If you keep tabs on the gold market you are aware of just how volatile the market has been lately. After a steady climb from $252 to $1900 over a 10-year period gold is suddenly back in $1200 territory thanks to a series of crashes in April, June and the late autumn of 2013. However, gold is not the only investment suffering from bipolar disorder.
Oil prices started the year around $112 per barrel before falling 12% during the middle of the year. Oil has since rebounded and prices are virtually identical to those of one year ago.
According to Google Finance the Dow was 6.627 on March 6, 2009. Since that time, the Dow has increased by almost 140%. Before that the Dow fell by more than 40% in a spectacular fall that started in October 2007.
Interest rates for new homes fell below 3.4% in what is often called the “aftermath” of the housing crisis (which is still very much in play. Since May of this year rates are up more than 1/3 to 4.5%-4.7% in anticipation of the Federal Reserve raising rates at the core level.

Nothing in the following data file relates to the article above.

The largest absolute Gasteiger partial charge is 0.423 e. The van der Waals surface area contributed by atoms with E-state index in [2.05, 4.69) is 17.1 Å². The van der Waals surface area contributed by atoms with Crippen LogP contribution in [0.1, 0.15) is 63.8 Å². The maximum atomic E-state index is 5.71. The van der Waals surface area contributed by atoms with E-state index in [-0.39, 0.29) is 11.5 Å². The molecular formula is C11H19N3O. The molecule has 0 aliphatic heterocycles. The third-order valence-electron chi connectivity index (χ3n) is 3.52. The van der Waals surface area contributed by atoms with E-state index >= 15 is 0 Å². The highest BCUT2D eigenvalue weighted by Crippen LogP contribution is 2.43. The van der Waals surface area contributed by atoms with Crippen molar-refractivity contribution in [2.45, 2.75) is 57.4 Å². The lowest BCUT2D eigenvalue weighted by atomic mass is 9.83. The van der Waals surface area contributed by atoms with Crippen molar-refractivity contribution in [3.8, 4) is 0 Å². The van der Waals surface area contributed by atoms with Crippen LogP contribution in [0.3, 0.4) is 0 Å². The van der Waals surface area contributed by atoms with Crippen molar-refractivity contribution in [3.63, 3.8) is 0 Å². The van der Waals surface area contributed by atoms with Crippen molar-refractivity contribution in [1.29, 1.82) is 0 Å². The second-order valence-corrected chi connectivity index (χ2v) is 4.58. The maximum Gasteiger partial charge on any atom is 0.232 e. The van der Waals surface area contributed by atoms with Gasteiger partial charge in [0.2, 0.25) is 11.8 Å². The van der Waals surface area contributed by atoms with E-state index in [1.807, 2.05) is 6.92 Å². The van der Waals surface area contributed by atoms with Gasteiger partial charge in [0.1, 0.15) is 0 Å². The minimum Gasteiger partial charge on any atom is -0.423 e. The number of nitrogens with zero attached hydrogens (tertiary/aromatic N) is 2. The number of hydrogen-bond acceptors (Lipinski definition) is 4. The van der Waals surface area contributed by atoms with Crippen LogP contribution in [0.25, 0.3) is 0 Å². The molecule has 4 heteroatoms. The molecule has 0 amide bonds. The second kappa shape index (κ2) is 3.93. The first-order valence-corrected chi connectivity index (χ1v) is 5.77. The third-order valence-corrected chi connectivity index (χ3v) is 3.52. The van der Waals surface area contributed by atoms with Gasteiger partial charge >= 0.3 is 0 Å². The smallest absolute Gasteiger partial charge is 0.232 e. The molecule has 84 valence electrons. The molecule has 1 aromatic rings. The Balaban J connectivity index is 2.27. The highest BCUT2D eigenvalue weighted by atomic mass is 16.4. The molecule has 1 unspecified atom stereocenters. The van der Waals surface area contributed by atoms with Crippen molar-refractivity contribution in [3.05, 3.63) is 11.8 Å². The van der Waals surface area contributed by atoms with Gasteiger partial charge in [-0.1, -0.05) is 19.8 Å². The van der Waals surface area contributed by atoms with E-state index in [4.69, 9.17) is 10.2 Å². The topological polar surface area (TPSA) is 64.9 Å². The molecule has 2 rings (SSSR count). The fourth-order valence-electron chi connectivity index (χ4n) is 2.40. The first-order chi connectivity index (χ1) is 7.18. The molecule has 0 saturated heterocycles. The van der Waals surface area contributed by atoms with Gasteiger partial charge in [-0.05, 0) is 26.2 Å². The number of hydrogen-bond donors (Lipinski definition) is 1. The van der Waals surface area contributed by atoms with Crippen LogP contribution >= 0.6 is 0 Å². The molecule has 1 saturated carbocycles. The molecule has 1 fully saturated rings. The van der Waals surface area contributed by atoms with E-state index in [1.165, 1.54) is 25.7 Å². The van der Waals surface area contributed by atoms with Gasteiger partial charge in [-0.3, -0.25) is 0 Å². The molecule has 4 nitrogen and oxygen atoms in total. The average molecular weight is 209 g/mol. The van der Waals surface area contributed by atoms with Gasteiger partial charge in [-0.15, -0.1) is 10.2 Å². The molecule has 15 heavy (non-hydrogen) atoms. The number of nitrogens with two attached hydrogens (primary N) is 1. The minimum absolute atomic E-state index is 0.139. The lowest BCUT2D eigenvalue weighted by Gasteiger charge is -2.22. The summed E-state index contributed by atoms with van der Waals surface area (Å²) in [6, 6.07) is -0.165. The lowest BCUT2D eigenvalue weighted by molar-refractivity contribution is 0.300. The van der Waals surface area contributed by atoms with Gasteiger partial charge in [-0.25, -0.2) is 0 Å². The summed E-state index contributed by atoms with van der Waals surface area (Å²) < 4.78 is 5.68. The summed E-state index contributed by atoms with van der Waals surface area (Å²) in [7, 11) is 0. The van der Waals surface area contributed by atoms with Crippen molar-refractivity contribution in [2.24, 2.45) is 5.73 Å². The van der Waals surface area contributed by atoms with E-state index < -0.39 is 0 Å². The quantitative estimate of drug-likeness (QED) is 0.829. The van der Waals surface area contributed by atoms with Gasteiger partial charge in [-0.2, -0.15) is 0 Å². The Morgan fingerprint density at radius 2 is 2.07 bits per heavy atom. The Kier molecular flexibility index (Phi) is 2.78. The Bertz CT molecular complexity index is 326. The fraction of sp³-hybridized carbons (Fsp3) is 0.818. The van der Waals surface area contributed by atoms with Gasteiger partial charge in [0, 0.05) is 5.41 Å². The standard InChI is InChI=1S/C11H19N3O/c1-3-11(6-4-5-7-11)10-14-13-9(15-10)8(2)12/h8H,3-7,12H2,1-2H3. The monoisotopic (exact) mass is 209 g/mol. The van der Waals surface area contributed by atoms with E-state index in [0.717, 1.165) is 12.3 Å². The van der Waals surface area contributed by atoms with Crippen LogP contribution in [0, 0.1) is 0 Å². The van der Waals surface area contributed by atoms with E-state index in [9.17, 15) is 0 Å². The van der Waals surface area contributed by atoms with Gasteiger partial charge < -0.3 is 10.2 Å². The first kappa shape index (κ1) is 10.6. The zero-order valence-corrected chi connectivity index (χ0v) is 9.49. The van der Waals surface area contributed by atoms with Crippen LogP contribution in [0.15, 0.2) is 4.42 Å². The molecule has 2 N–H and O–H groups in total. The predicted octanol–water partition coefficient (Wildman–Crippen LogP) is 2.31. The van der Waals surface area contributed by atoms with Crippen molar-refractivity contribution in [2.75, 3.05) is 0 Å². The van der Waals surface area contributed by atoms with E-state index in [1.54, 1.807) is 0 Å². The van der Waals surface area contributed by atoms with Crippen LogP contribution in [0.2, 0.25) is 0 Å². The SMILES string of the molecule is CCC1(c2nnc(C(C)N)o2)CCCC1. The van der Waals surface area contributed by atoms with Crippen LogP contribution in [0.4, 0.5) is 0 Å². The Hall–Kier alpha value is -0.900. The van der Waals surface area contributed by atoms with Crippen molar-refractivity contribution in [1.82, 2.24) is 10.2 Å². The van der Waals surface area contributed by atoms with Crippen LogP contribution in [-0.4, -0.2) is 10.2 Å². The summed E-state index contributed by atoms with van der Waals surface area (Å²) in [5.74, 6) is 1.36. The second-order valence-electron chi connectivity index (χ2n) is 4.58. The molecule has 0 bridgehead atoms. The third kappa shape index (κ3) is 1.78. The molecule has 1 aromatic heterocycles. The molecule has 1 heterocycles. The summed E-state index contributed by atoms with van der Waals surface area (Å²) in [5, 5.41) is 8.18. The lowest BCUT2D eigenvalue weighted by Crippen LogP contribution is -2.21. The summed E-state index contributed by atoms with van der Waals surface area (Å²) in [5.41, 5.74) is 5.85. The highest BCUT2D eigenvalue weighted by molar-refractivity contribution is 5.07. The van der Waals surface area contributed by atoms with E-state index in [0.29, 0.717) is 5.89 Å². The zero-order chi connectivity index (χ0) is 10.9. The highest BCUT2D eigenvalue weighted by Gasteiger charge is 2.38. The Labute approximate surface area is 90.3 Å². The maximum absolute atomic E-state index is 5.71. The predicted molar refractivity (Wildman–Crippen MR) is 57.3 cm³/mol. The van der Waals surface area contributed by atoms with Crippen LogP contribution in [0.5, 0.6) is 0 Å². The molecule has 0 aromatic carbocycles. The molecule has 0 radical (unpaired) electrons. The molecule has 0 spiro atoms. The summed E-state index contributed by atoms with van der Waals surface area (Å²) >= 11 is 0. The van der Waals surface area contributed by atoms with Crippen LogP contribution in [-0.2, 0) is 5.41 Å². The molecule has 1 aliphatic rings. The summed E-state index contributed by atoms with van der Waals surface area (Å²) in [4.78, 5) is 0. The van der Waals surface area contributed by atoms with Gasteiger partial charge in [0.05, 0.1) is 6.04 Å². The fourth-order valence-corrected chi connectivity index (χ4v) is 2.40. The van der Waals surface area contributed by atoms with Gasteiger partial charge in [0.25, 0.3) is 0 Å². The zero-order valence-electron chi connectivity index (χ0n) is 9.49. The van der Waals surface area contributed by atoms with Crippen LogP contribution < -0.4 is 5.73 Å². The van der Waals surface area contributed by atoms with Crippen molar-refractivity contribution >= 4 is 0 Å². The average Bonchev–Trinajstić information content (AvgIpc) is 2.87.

The digital currency Bitcoin went from $14 in January to $238 in April before falling to $84 that same month. Since the April crash Bitcoins are up almost 1400%. Some believe that Bitcoin is the currency of the future while others believe it is nothing more than a tool designed for the black market. Some have even compared the rise in Bitcoin values to the “tulip mania” that swept the Dutch in 1637.
The Fed’s questionable policies have undoubtedly had an effect on our financial markets, though the effect is not exactly what our lawmakers had intended when they came up with the idea to keep interest rates low and implement quantitative easing. It seems as though no investment really knows its true value, but just as oil always separates from water and the cream always rises to the top it is inevitable that physical investments like gold will eventually distinguish themselves from paper-based, debt-laden investment vehicles.